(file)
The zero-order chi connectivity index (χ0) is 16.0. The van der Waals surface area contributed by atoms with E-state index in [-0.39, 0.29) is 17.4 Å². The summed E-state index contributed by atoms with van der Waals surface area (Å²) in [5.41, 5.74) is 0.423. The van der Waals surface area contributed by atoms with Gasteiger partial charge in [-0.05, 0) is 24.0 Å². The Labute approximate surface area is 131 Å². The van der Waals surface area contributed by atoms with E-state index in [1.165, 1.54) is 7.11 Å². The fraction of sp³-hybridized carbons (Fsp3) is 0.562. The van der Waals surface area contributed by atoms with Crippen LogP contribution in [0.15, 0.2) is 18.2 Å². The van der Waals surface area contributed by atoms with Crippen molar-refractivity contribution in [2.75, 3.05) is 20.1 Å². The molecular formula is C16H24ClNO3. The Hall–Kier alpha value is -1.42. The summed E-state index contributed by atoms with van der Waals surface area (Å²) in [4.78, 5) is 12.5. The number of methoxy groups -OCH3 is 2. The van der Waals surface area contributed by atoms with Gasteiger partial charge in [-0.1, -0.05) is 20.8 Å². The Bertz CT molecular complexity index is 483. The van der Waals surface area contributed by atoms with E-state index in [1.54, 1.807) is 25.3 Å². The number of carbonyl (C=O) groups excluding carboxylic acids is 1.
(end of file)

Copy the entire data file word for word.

The zero-order chi connectivity index (χ0) is 16.0. The van der Waals surface area contributed by atoms with E-state index in [-0.39, 0.29) is 17.4 Å². The summed E-state index contributed by atoms with van der Waals surface area (Å²) in [5.41, 5.74) is 0.423. The van der Waals surface area contributed by atoms with Gasteiger partial charge in [-0.05, 0) is 24.0 Å². The Labute approximate surface area is 131 Å². The van der Waals surface area contributed by atoms with E-state index in [1.165, 1.54) is 7.11 Å². The fraction of sp³-hybridized carbons (Fsp3) is 0.562. The van der Waals surface area contributed by atoms with Crippen LogP contribution in [0.15, 0.2) is 18.2 Å². The van der Waals surface area contributed by atoms with Crippen molar-refractivity contribution in [2.75, 3.05) is 20.1 Å². The molecular formula is C16H24ClNO3. The Hall–Kier alpha value is -1.42. The summed E-state index contributed by atoms with van der Waals surface area (Å²) in [4.78, 5) is 12.5. The number of methoxy groups -OCH3 is 2. The van der Waals surface area contributed by atoms with Gasteiger partial charge in [-0.1, -0.05) is 20.8 Å². The Bertz CT molecular complexity index is 483. The van der Waals surface area contributed by atoms with E-state index in [1.54, 1.807) is 25.3 Å². The number of carbonyl (C=O) groups excluding carboxylic acids is 1.